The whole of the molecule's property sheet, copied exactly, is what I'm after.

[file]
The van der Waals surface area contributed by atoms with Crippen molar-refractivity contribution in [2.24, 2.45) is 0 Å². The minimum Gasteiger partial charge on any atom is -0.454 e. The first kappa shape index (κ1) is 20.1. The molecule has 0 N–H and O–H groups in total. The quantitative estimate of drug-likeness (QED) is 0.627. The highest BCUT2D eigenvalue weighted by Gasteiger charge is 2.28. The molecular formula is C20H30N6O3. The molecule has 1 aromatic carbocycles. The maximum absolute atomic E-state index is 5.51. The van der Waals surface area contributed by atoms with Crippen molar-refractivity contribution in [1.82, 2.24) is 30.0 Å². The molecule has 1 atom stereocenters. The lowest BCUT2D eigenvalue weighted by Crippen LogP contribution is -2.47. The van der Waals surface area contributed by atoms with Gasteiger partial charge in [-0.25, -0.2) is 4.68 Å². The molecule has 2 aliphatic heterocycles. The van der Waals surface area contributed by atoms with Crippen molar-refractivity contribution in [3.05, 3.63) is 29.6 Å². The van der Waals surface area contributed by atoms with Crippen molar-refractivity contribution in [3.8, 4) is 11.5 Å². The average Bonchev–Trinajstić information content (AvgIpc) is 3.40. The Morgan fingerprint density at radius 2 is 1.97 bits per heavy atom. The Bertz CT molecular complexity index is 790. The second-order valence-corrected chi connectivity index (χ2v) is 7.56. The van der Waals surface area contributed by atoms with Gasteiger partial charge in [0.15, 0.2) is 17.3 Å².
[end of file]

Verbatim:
The van der Waals surface area contributed by atoms with Crippen molar-refractivity contribution in [2.24, 2.45) is 0 Å². The minimum Gasteiger partial charge on any atom is -0.454 e. The first kappa shape index (κ1) is 20.1. The molecule has 0 N–H and O–H groups in total. The quantitative estimate of drug-likeness (QED) is 0.627. The highest BCUT2D eigenvalue weighted by Gasteiger charge is 2.28. The molecular formula is C20H30N6O3. The molecule has 1 aromatic carbocycles. The maximum absolute atomic E-state index is 5.51. The van der Waals surface area contributed by atoms with Crippen molar-refractivity contribution in [1.82, 2.24) is 30.0 Å². The molecule has 1 atom stereocenters. The lowest BCUT2D eigenvalue weighted by Crippen LogP contribution is -2.47. The van der Waals surface area contributed by atoms with Gasteiger partial charge in [-0.25, -0.2) is 4.68 Å². The molecule has 2 aliphatic heterocycles. The van der Waals surface area contributed by atoms with Crippen molar-refractivity contribution in [3.05, 3.63) is 29.6 Å². The van der Waals surface area contributed by atoms with Crippen molar-refractivity contribution in [3.8, 4) is 11.5 Å². The average Bonchev–Trinajstić information content (AvgIpc) is 3.40. The Morgan fingerprint density at radius 2 is 1.97 bits per heavy atom. The Bertz CT molecular complexity index is 790. The second-order valence-corrected chi connectivity index (χ2v) is 7.56. The van der Waals surface area contributed by atoms with Gasteiger partial charge in [0.15, 0.2) is 17.3 Å².